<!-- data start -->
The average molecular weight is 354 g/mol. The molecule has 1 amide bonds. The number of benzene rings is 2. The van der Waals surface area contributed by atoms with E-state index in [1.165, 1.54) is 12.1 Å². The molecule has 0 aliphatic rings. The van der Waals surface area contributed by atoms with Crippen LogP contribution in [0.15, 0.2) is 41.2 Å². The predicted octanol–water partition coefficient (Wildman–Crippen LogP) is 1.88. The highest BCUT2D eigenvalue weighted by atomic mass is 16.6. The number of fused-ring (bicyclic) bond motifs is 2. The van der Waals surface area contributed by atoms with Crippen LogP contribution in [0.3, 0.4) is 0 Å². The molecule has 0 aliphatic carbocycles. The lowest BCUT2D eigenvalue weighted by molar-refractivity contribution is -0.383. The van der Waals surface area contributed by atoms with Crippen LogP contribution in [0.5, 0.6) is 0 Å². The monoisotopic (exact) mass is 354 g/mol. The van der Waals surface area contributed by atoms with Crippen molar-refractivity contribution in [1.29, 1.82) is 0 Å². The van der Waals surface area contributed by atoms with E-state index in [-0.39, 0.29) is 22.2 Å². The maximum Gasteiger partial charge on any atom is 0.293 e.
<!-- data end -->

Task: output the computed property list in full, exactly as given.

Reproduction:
The average molecular weight is 354 g/mol. The molecule has 1 amide bonds. The number of benzene rings is 2. The van der Waals surface area contributed by atoms with E-state index in [1.165, 1.54) is 12.1 Å². The molecule has 0 aliphatic rings. The van der Waals surface area contributed by atoms with Crippen LogP contribution in [0.15, 0.2) is 41.2 Å². The predicted octanol–water partition coefficient (Wildman–Crippen LogP) is 1.88. The highest BCUT2D eigenvalue weighted by atomic mass is 16.6. The number of fused-ring (bicyclic) bond motifs is 2. The van der Waals surface area contributed by atoms with Crippen LogP contribution in [0.3, 0.4) is 0 Å². The molecule has 0 aliphatic carbocycles. The lowest BCUT2D eigenvalue weighted by molar-refractivity contribution is -0.383. The van der Waals surface area contributed by atoms with Crippen LogP contribution in [0.5, 0.6) is 0 Å². The monoisotopic (exact) mass is 354 g/mol. The van der Waals surface area contributed by atoms with Crippen molar-refractivity contribution in [1.29, 1.82) is 0 Å². The van der Waals surface area contributed by atoms with E-state index in [-0.39, 0.29) is 22.2 Å². The maximum Gasteiger partial charge on any atom is 0.293 e.